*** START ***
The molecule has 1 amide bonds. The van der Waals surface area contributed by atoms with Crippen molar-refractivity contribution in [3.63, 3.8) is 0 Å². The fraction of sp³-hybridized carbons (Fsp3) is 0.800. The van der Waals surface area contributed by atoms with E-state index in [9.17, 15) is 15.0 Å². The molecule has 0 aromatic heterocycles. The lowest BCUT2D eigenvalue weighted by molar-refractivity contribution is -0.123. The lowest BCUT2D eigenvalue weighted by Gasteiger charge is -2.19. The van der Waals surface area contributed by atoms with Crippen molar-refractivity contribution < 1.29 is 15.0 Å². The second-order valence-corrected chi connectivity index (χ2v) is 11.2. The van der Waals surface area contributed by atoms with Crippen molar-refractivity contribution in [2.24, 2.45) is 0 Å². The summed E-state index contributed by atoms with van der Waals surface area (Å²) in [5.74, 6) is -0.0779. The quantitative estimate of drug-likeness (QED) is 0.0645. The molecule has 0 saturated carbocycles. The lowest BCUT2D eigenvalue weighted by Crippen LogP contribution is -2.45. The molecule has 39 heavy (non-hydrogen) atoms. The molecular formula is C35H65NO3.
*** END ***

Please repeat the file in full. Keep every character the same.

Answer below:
The molecule has 1 amide bonds. The van der Waals surface area contributed by atoms with Crippen molar-refractivity contribution in [3.63, 3.8) is 0 Å². The fraction of sp³-hybridized carbons (Fsp3) is 0.800. The van der Waals surface area contributed by atoms with E-state index in [9.17, 15) is 15.0 Å². The molecule has 0 aromatic heterocycles. The lowest BCUT2D eigenvalue weighted by molar-refractivity contribution is -0.123. The lowest BCUT2D eigenvalue weighted by Gasteiger charge is -2.19. The van der Waals surface area contributed by atoms with Crippen molar-refractivity contribution < 1.29 is 15.0 Å². The second-order valence-corrected chi connectivity index (χ2v) is 11.2. The van der Waals surface area contributed by atoms with Crippen molar-refractivity contribution in [2.24, 2.45) is 0 Å². The summed E-state index contributed by atoms with van der Waals surface area (Å²) in [5.74, 6) is -0.0779. The quantitative estimate of drug-likeness (QED) is 0.0645. The molecule has 0 saturated carbocycles. The lowest BCUT2D eigenvalue weighted by Crippen LogP contribution is -2.45. The molecule has 39 heavy (non-hydrogen) atoms. The molecular formula is C35H65NO3.